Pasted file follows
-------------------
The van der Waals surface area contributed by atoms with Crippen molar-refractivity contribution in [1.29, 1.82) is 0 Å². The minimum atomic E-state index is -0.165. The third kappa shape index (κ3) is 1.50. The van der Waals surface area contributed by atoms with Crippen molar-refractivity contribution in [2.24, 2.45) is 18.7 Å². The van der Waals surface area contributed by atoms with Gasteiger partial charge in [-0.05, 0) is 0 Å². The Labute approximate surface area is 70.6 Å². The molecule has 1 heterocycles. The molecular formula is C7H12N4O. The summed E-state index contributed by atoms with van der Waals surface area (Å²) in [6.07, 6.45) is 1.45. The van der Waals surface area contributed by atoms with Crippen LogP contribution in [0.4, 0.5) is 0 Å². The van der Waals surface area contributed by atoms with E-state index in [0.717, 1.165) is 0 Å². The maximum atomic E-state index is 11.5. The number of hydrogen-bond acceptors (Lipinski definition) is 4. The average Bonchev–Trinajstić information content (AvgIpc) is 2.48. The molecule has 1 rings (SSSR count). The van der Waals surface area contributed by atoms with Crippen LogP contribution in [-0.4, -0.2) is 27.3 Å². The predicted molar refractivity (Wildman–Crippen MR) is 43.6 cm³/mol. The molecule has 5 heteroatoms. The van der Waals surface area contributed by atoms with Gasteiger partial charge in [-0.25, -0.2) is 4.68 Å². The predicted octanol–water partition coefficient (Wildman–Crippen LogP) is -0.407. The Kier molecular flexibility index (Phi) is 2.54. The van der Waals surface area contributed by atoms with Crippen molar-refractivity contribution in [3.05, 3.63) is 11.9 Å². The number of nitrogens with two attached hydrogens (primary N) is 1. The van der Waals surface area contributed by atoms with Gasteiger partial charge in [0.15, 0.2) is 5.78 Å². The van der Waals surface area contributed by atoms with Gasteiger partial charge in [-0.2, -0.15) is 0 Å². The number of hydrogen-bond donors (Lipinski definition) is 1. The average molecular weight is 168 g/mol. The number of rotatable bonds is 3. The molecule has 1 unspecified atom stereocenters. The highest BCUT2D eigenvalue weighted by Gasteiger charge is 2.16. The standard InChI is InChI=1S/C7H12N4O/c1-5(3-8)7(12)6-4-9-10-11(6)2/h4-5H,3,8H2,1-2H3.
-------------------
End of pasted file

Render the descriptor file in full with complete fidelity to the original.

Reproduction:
The van der Waals surface area contributed by atoms with Crippen molar-refractivity contribution in [1.29, 1.82) is 0 Å². The minimum atomic E-state index is -0.165. The third kappa shape index (κ3) is 1.50. The van der Waals surface area contributed by atoms with Crippen molar-refractivity contribution in [2.24, 2.45) is 18.7 Å². The van der Waals surface area contributed by atoms with Gasteiger partial charge in [-0.05, 0) is 0 Å². The Labute approximate surface area is 70.6 Å². The molecule has 1 heterocycles. The molecular formula is C7H12N4O. The summed E-state index contributed by atoms with van der Waals surface area (Å²) in [6.07, 6.45) is 1.45. The van der Waals surface area contributed by atoms with Crippen LogP contribution in [0.4, 0.5) is 0 Å². The van der Waals surface area contributed by atoms with E-state index in [0.717, 1.165) is 0 Å². The maximum atomic E-state index is 11.5. The number of hydrogen-bond acceptors (Lipinski definition) is 4. The average Bonchev–Trinajstić information content (AvgIpc) is 2.48. The molecule has 1 rings (SSSR count). The van der Waals surface area contributed by atoms with Crippen LogP contribution in [-0.4, -0.2) is 27.3 Å². The predicted molar refractivity (Wildman–Crippen MR) is 43.6 cm³/mol. The molecule has 5 heteroatoms. The van der Waals surface area contributed by atoms with Gasteiger partial charge in [-0.25, -0.2) is 4.68 Å². The predicted octanol–water partition coefficient (Wildman–Crippen LogP) is -0.407. The Kier molecular flexibility index (Phi) is 2.54. The van der Waals surface area contributed by atoms with Crippen molar-refractivity contribution in [3.05, 3.63) is 11.9 Å². The number of nitrogens with two attached hydrogens (primary N) is 1. The van der Waals surface area contributed by atoms with Gasteiger partial charge in [0.15, 0.2) is 5.78 Å². The van der Waals surface area contributed by atoms with Gasteiger partial charge in [-0.2, -0.15) is 0 Å². The number of hydrogen-bond donors (Lipinski definition) is 1. The average molecular weight is 168 g/mol. The number of rotatable bonds is 3. The molecule has 1 unspecified atom stereocenters. The highest BCUT2D eigenvalue weighted by Gasteiger charge is 2.16. The standard InChI is InChI=1S/C7H12N4O/c1-5(3-8)7(12)6-4-9-10-11(6)2/h4-5H,3,8H2,1-2H3.